I cried for a friend last night. Those tears did not come because I had received news that some tragedy occurred. In a sense, my tears were tears of anticipated grief. First, some history.
This friend and I are co-workers, separated by some 340 miles. The circumstances of our friendship are potentially the stuff of soap operas. You see, in essence, I was hired to take her place with her in the awkward role of training her replacement. I had, just a little earlier, escaped a similar fate when my previous position was outsourced.
She had every right to be angry, bitter, resentful, insert your adjective here. But she was none of those things. Instead, she was kind, helpful, supportive, and encouraging. Her demeanor was everything you would want from a trainer.
Her position had been moved here as part of a consolidation, and because she had a life where she lived, she was understandably reluctant to move. I had been in a similar type of position years earlier, and having to move is not fun, so I sympathized.
In fact, I felt guilty for, in essence, taking her job, not because of anything she said or did but because of everything she said or did. I began to feel as if a cruel trick had been played on her. Through it all, she remained supportive and helpful, and a mutual respect developed.
My training required her to make visits to my location, so we did meet twice. Both visits were friendly, and we developed a comfort level around each other. But a friendship had not yet begun to develop.
That began to occur, I think, after she returned to her home. As the new kid on the block, I had questions about the work, and I would ask them: over the phone, through instant messaging, via e-mail. After a while, we began to talk about other things: politics, music, feelings, life.
The odd thing about our budding friendship is that, for the most part, it has developed through e-mail. Perhaps that isn't such a surprise given the electronic age in which we live. In some ways, it is the 21st Century equivalent of having a pen pal.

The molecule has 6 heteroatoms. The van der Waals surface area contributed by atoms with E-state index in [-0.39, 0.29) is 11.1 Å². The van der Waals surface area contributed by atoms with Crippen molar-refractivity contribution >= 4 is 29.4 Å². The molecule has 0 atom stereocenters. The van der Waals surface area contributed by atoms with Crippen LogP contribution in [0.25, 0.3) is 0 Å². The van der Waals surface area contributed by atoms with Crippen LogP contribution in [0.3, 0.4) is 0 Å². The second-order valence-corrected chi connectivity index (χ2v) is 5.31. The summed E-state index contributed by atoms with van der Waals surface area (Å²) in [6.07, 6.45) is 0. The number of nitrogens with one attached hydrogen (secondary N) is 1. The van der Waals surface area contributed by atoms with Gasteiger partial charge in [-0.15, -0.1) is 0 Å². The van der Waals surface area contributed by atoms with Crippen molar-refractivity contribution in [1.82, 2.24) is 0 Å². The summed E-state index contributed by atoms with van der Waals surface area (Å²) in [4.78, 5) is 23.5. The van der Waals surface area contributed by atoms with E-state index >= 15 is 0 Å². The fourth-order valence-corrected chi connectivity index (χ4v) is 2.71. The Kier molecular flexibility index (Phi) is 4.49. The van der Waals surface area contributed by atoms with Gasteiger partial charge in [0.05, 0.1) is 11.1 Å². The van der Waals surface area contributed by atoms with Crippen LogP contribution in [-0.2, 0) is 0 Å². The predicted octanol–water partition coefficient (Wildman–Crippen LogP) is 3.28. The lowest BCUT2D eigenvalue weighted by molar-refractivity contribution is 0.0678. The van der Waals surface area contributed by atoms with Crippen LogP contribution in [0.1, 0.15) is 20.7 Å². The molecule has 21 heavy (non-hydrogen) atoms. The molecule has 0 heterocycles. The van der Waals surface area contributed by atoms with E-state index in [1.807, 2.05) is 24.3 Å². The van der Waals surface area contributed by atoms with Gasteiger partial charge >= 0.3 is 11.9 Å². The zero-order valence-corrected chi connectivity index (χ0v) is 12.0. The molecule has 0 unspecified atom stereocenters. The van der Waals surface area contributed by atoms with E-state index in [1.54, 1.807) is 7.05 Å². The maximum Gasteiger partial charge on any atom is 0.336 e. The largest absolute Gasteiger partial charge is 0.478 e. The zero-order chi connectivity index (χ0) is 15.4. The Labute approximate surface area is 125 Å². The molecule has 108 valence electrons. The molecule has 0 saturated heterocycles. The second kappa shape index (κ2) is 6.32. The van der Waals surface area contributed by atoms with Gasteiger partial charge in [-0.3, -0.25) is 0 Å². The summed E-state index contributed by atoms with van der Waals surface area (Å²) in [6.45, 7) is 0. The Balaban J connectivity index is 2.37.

In some sense, that may make it easier to sustain the friendship when she and I no longer have work as a common footing. Yet the same thing that may make it easier to keep the friendship alive may also make it easy to let it die. One day, one of us may decide to no longer answer the e-mail of the other. I certainly don't intend to let that happen, but who can say with certainty what the future holds. Something could happen to one or the other of us, and the remaining friend may be completely in the dark.
This sounds fatalistic, I know, but it is based on my past attempts to sustain relationships long distance. Life tends to get in the way. In my past career in journalism, I lost every friend I had because of moving to a new job in a new city. Because I make friends with great difficulty, each loss was very painful. To this day, I remember each of them with a mixture of good and bad feelings.
Yet I persisted, and I will continue to persist. I do not meet people easily, but I know I need them in my life. I hope this friendship lasts. I want it to last. It may not, but I will enjoy each moment of it while I do have it.
I am not a wise man, but I have finally learned one thing in my time here. The one thing worse than losing a friend is never having had the friend to begin with. Here's to you, my friend.